At the Senate Judiciary Committee hearing on gun violence Wednesday, Sen. Dick Durbin (D-IL) and David Kopel, a law professor at Denver University, argued over what limitations are needed on gun magazines.
"If you can rationalize a 100-round drum that someone can strap onto a semi-automatic weapon, as it did in Aurora, Colo., and turn it loose, killing dozens of people there and saving lives only because it jammed, then you certainly ought to object to the laws that have been on the books for 80 years about machine guns. Why aren't they allowed under the Second Amendment?" Durbin said.
Kopel responded that machine guns aren't allowed because they are not "commonly used by law-abiding citizens for legitimate purposes."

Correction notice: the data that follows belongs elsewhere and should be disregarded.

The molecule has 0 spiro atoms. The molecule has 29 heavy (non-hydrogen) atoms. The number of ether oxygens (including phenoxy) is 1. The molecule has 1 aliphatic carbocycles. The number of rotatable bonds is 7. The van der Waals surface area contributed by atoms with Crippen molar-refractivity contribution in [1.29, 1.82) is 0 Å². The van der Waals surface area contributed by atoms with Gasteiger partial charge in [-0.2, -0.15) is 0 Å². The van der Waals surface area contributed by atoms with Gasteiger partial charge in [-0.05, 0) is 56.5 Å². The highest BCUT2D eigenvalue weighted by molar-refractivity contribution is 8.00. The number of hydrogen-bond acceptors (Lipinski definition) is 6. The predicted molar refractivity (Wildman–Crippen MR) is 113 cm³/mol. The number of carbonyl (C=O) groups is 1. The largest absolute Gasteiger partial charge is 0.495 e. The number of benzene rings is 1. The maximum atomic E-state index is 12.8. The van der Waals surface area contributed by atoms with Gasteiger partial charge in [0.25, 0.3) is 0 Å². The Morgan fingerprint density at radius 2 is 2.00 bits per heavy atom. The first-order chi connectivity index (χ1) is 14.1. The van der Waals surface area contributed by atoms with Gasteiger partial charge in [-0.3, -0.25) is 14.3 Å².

"But 100-round magazines are?" Durbin said.
"You're the one who wants to talk about 100-round magazines," Kopel said. "And thank goodness he had a piece of junk like that that jammed, instead of something better made, where he could have killed more people with it."
Later, responding to a question from Sen. Lindsey Graham (R-SC) on whether a limit on magazine size is unconstitutional, Kopel said that limit a clip to 10 rounds is "plainly unconstitutional" because semi-automatic handguns with 19-round magazines are commonly used.